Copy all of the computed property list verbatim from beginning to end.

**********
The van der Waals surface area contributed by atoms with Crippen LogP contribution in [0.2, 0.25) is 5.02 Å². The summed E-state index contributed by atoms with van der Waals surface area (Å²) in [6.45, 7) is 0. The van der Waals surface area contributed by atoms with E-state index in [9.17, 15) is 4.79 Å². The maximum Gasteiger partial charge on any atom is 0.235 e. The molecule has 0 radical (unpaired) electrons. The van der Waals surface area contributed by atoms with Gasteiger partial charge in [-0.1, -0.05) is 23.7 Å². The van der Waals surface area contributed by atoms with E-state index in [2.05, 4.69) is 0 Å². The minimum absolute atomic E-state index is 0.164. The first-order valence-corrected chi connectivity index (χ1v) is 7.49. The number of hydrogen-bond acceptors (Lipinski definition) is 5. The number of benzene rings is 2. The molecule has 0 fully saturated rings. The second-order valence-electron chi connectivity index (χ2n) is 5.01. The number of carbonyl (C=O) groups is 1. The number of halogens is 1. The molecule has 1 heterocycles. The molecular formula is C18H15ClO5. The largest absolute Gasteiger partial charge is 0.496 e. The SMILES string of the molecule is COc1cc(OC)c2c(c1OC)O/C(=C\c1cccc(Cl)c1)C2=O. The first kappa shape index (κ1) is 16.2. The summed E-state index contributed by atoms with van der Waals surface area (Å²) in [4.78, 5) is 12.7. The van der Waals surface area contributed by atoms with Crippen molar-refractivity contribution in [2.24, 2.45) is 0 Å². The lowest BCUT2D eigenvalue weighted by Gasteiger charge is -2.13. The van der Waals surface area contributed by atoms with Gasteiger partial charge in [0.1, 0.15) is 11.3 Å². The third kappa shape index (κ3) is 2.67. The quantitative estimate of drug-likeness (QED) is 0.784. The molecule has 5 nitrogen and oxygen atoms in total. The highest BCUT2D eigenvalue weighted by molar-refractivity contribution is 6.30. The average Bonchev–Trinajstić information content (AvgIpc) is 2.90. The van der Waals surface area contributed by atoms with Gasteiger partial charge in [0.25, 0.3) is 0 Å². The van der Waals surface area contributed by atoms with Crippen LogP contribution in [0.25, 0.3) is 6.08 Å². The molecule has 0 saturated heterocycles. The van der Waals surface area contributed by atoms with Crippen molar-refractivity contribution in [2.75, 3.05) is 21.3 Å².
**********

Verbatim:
The van der Waals surface area contributed by atoms with Crippen LogP contribution in [0.2, 0.25) is 5.02 Å². The summed E-state index contributed by atoms with van der Waals surface area (Å²) in [6.45, 7) is 0. The van der Waals surface area contributed by atoms with E-state index in [9.17, 15) is 4.79 Å². The maximum Gasteiger partial charge on any atom is 0.235 e. The molecule has 0 radical (unpaired) electrons. The van der Waals surface area contributed by atoms with Gasteiger partial charge in [-0.1, -0.05) is 23.7 Å². The van der Waals surface area contributed by atoms with E-state index in [2.05, 4.69) is 0 Å². The minimum absolute atomic E-state index is 0.164. The first-order valence-corrected chi connectivity index (χ1v) is 7.49. The number of hydrogen-bond acceptors (Lipinski definition) is 5. The number of benzene rings is 2. The molecule has 0 fully saturated rings. The second-order valence-electron chi connectivity index (χ2n) is 5.01. The number of carbonyl (C=O) groups is 1. The number of halogens is 1. The molecule has 1 heterocycles. The molecular formula is C18H15ClO5. The largest absolute Gasteiger partial charge is 0.496 e. The SMILES string of the molecule is COc1cc(OC)c2c(c1OC)O/C(=C\c1cccc(Cl)c1)C2=O. The first kappa shape index (κ1) is 16.2. The summed E-state index contributed by atoms with van der Waals surface area (Å²) in [4.78, 5) is 12.7. The van der Waals surface area contributed by atoms with Crippen molar-refractivity contribution in [2.24, 2.45) is 0 Å². The lowest BCUT2D eigenvalue weighted by Gasteiger charge is -2.13. The van der Waals surface area contributed by atoms with Gasteiger partial charge in [0.1, 0.15) is 11.3 Å². The third kappa shape index (κ3) is 2.67. The quantitative estimate of drug-likeness (QED) is 0.784. The molecule has 5 nitrogen and oxygen atoms in total. The highest BCUT2D eigenvalue weighted by molar-refractivity contribution is 6.30. The average Bonchev–Trinajstić information content (AvgIpc) is 2.90. The van der Waals surface area contributed by atoms with Gasteiger partial charge in [0.25, 0.3) is 0 Å². The van der Waals surface area contributed by atoms with Crippen LogP contribution in [0.25, 0.3) is 6.08 Å². The molecule has 0 saturated heterocycles. The van der Waals surface area contributed by atoms with Crippen molar-refractivity contribution in [2.75, 3.05) is 21.3 Å².